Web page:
Republican challengers to Mississippi's incumbent Democratic congressmen continue to be encouraged by their district specific polling and national political trends.

Recent polls by The Tarrance Group put state Senator Alan Nunnelee (R) eleven points ahead of First District Congressman Travis Childers (D). Nunnelee has a 15 point lead among "extremely likely" voters and only 32 percent of those polled said Childers deserved reelection.

This comes on the heels of another Tarrance poll that puts state Representative Steven Palazzo (R) within the margin of error in his challenge to 21-year incumbent Fourth District Congressman Gene Taylor (D): Taylor leads 45 percent to 41 percent. Again, the Republican takes advantage in voter intensity with Palazzo posting an eleven point lead in "extremely likely" voters: 48 percent to Taylor's 37 percent.

Even Republican Bill Marcy in his Second District challenge to Democratic Congressman Bennie Thompson is touting a poll showing him close. His poll conducted by JMC Enterprises listed Thompson at 34 percent and Marcy at 31 percent. Personally, I have my doubts about their polling model. JMC said the polling response was 63 percent white in this majority black district, but they "weighted the survey answers to reflect the racial breakdown of those we believe who will vote in the general election" which they believe will be a 50-50 black-white turnout.

But Marcy received another boost this week, as did Nunnelee. Former Alaska Governor and 2008 Republican nominee for Vice President Sarah Palin endorsed each of them.

Palin announced on her Facebook page, "I had the privilege of meeting Bill Marcy at the Restoring Honor rally in August. Bill is tough - a former cop who walked a beat in Chicago - and he's the got the values and judgment Congress needs. I'm proud to join so many others in supporting his campaign to represent Mississippi's 2nd Congressional District."

She continued on Mississippi, "Congress could use more leaders like Alan Nunnelee. Alan is a steady, conservative leader that Mississippi can depend on. His opponent stands with Nancy Pelosi and other national Democrats; Mississippi's 1st Congressional District deserves a leader who will stand with them." Palin had endorsed Nunnelee opponent, Fox News contributor Angela McGlowan in the waning hours of the GOP primary earlier this summer. McGlowan, too, has since endorsed Nunnelee.

But with all this good news in the press for Republicans locally and nationally, and the continuing story of a likely GOP takeover in the House, the national press has gone looking for a narrative change. The new story involves a late Democratic voter surge and is being pushed by Democratic operatives.

An October 6 strategy memo from Democracy Corps (Stan Greenberg and James Carville) and the Democratic polling firm Greenberg Quinlan Rosner advises, "We are very close to believing that the 2010 election can move to a new place. Our latest poll shows the Democrats with a 6-point deficit-and any shift will have a significant impact on the number of House seats and the hold on the Senate. This conclusion and recommendations on strategy and message are based on a special program...aimed at producing an 'October surprise.' This is not a fool's errand." The memo claims Republican leads are diminishing, attacks on Republican incumbents are successful, and - my favorite - "the mood about the state of the economy has become slightly less negative."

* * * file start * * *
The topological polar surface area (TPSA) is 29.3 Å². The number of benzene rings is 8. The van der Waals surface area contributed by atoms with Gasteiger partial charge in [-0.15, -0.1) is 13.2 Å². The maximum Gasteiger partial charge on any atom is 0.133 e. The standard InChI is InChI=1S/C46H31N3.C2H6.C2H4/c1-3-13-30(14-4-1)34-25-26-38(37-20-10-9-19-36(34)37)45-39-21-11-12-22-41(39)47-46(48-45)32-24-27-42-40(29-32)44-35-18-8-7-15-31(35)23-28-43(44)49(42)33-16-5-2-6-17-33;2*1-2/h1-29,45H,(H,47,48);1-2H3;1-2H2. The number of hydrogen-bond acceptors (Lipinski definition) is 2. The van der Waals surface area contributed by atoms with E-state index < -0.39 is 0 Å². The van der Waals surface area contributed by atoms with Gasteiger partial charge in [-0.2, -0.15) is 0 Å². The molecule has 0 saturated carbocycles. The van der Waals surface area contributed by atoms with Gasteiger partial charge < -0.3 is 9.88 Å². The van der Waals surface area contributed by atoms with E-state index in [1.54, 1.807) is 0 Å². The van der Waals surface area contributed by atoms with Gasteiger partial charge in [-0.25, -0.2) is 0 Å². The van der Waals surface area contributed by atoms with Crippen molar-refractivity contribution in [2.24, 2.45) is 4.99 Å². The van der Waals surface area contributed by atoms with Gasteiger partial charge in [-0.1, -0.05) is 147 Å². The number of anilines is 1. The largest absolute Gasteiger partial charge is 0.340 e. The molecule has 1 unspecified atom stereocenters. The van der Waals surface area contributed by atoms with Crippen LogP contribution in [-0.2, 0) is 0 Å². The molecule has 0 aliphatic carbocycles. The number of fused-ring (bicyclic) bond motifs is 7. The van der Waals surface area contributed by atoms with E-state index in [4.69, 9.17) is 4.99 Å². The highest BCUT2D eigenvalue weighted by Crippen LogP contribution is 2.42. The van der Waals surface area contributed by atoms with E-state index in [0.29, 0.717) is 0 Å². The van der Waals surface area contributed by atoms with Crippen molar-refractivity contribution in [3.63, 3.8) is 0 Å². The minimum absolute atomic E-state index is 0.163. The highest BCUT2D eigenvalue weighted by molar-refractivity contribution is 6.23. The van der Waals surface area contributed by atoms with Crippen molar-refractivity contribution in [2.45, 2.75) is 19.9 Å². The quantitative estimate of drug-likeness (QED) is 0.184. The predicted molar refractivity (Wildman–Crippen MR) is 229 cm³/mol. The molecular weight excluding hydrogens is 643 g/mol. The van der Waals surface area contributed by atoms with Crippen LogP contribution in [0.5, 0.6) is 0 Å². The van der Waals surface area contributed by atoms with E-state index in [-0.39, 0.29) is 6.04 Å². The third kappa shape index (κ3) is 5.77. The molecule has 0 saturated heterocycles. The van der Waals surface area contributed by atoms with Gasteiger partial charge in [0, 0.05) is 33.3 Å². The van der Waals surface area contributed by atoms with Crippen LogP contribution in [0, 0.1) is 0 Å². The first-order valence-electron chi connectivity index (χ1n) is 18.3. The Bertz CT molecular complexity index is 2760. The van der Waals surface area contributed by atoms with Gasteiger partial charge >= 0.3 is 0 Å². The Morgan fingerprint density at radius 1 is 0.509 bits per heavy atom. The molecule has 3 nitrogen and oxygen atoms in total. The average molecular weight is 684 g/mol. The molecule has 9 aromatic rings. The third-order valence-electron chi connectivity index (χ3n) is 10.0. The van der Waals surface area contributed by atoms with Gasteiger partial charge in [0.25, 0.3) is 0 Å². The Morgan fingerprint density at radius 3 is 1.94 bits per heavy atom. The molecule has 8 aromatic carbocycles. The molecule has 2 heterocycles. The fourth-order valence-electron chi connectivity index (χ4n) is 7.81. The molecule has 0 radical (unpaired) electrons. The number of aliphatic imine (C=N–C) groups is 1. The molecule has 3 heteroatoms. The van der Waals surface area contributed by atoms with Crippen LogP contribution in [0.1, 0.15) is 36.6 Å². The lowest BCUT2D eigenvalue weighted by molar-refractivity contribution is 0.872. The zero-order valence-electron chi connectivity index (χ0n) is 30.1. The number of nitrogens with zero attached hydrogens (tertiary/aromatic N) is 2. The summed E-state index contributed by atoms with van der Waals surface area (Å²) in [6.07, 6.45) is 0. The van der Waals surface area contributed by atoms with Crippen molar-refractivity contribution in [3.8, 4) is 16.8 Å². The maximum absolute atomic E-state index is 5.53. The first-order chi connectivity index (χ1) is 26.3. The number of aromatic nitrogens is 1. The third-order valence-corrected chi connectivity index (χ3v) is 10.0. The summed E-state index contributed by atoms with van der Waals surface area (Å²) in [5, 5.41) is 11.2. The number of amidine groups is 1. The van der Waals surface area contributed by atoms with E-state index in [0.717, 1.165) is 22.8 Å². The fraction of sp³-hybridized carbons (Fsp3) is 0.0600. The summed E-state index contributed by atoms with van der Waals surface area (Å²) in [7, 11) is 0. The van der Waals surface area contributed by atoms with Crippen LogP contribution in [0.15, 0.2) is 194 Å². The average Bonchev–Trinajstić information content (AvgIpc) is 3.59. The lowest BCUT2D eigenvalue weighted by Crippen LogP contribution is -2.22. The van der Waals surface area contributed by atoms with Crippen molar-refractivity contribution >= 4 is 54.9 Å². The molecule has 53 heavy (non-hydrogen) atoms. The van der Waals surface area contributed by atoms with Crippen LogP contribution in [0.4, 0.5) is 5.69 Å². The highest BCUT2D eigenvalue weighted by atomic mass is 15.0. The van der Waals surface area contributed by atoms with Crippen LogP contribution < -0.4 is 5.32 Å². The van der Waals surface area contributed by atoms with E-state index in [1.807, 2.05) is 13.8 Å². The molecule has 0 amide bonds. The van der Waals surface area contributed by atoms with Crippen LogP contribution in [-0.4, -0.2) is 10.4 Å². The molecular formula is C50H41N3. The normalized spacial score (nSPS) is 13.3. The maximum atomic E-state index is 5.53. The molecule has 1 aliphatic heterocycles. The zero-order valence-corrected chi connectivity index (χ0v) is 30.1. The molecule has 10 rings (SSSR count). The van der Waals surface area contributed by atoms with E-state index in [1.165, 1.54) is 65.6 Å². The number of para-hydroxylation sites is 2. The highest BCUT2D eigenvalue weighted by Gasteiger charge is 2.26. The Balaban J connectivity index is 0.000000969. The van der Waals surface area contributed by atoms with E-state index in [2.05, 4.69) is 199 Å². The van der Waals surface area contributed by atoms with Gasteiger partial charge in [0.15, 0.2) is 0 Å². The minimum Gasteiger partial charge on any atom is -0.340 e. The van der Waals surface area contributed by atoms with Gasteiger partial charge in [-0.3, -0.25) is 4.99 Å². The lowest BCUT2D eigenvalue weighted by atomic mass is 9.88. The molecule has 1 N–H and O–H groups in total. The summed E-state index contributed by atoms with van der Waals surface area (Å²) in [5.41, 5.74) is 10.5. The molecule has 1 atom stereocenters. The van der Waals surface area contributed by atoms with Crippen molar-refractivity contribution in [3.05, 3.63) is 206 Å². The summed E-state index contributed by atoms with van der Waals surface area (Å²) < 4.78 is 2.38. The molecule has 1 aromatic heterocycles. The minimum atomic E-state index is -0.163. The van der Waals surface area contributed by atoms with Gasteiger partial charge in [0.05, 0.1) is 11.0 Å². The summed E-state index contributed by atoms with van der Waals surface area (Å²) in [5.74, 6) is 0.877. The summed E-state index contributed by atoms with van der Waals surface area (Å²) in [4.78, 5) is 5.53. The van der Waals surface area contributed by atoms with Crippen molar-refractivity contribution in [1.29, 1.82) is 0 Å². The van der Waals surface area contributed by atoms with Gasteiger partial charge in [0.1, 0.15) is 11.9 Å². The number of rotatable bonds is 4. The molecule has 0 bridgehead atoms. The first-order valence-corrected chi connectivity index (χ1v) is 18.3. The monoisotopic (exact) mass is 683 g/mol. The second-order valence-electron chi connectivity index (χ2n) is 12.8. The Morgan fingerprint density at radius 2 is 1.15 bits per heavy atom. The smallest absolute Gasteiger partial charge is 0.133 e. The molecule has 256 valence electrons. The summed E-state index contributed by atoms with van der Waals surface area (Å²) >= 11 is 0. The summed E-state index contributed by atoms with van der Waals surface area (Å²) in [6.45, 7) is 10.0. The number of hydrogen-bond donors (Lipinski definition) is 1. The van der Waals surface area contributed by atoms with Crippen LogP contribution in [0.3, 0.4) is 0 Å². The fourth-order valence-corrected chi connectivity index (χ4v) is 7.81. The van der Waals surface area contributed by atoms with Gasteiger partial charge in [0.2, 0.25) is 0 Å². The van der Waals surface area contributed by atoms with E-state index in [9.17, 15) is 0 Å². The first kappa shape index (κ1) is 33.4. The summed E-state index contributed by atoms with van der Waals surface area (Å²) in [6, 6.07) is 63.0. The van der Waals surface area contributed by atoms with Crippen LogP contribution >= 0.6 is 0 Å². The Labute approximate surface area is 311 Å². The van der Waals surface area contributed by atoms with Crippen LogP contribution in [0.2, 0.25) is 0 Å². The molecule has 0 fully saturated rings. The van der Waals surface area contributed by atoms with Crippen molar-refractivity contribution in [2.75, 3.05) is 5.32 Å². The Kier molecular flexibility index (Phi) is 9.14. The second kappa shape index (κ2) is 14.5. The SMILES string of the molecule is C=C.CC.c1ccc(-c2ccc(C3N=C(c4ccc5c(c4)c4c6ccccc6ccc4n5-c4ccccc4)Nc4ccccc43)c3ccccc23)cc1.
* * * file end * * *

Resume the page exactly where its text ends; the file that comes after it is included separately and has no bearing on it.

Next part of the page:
The memo encourages attacking Republicans on Social Security and Medicare and arguing Democrats support the middle class and American jobs while Republicans support corporations, Wall Street and trade agreements that export American jobs.

Republican pollster Glen Bolger of Public Opinion Strategies says the theory of the Democrat surge is a "myth" and the chatter about it "is the sound of Democrats whistling past the graveyard."

Bolger writes on his firm's blog, "In the last two weeks, I've polled in more than 50 congressional districts (nearly all of them currently Democratic-held), and there is no evidence of a surge of either Democratic enthusiasm or of a surge in ballot strength. The enthusiasm gap actually widened last week compared to the week prior. To further explore the concept of a Dem surge, I also went back and looked at 41 Democratic-held districts [and saw no] statistical significant shift over the course of one month. Overall, the GOPer leads in these more than 40 Democrats held seats by +7.7 on the generic. That is a significant margin. While individual campaigns do not always match the generic, a lead of this size across forty Democrat districts underscores how tilted the political environment is against the Democrats. It is likely that the enthusiasm gap will fall back a few points, but it still means Republicans will win the close races."

In Mississippi, Nunnelee appears to be on the verge of a decisive win; Palazzo is giving Taylor his closest challenge in twenty years; and Marcy's grassroots efforts continue to give Thompson headaches.

Brian Perry is a partner in a public affairs firm. Reach him at reasonablyright@brianperry.ms.